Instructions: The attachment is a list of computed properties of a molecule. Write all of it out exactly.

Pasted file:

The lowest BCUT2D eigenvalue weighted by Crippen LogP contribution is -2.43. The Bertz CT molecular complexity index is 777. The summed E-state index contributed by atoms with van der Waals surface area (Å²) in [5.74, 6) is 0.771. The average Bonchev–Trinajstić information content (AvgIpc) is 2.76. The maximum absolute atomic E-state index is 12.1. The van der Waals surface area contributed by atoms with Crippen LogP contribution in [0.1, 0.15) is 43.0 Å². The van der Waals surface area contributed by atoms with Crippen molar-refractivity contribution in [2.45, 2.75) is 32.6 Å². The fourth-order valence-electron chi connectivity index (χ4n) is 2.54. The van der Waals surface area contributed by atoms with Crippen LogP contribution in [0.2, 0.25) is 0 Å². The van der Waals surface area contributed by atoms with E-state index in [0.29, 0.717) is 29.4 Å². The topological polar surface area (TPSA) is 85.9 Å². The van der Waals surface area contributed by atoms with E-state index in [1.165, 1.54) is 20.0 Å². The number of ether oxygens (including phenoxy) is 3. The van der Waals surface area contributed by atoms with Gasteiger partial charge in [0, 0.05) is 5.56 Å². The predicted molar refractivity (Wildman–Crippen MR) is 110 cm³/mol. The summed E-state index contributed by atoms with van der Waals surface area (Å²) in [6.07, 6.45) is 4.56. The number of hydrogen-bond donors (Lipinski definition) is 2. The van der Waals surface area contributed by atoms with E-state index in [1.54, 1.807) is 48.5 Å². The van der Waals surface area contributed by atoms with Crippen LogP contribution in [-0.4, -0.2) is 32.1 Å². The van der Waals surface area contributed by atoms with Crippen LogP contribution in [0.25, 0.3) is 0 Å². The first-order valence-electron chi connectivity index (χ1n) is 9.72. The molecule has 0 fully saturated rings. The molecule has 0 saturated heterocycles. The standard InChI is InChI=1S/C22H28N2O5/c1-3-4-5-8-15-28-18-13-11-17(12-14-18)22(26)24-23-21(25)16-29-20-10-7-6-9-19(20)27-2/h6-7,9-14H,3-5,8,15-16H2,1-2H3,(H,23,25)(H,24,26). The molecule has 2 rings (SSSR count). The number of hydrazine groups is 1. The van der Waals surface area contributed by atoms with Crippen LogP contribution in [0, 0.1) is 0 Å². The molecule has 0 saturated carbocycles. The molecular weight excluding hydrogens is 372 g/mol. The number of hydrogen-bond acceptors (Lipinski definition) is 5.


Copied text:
The lowest BCUT2D eigenvalue weighted by Crippen LogP contribution is -2.43. The Bertz CT molecular complexity index is 777. The summed E-state index contributed by atoms with van der Waals surface area (Å²) in [5.74, 6) is 0.771. The average Bonchev–Trinajstić information content (AvgIpc) is 2.76. The maximum absolute atomic E-state index is 12.1. The van der Waals surface area contributed by atoms with Crippen LogP contribution in [0.1, 0.15) is 43.0 Å². The van der Waals surface area contributed by atoms with Crippen molar-refractivity contribution in [2.45, 2.75) is 32.6 Å². The fourth-order valence-electron chi connectivity index (χ4n) is 2.54. The van der Waals surface area contributed by atoms with Crippen LogP contribution in [0.2, 0.25) is 0 Å². The van der Waals surface area contributed by atoms with E-state index in [0.29, 0.717) is 29.4 Å². The topological polar surface area (TPSA) is 85.9 Å². The van der Waals surface area contributed by atoms with E-state index in [1.165, 1.54) is 20.0 Å². The number of ether oxygens (including phenoxy) is 3. The van der Waals surface area contributed by atoms with Gasteiger partial charge in [0, 0.05) is 5.56 Å². The predicted molar refractivity (Wildman–Crippen MR) is 110 cm³/mol. The summed E-state index contributed by atoms with van der Waals surface area (Å²) in [6.07, 6.45) is 4.56. The number of hydrogen-bond donors (Lipinski definition) is 2. The van der Waals surface area contributed by atoms with E-state index in [1.54, 1.807) is 48.5 Å². The van der Waals surface area contributed by atoms with Crippen LogP contribution in [-0.4, -0.2) is 32.1 Å². The van der Waals surface area contributed by atoms with Crippen LogP contribution in [0.25, 0.3) is 0 Å². The first-order valence-electron chi connectivity index (χ1n) is 9.72. The molecule has 0 fully saturated rings. The molecule has 0 saturated heterocycles. The standard InChI is InChI=1S/C22H28N2O5/c1-3-4-5-8-15-28-18-13-11-17(12-14-18)22(26)24-23-21(25)16-29-20-10-7-6-9-19(20)27-2/h6-7,9-14H,3-5,8,15-16H2,1-2H3,(H,23,25)(H,24,26). The molecule has 2 rings (SSSR count). The number of hydrazine groups is 1. The van der Waals surface area contributed by atoms with Crippen LogP contribution in [0, 0.1) is 0 Å². The molecule has 0 saturated carbocycles. The molecular weight excluding hydrogens is 372 g/mol. The number of hydrogen-bond acceptors (Lipinski definition) is 5.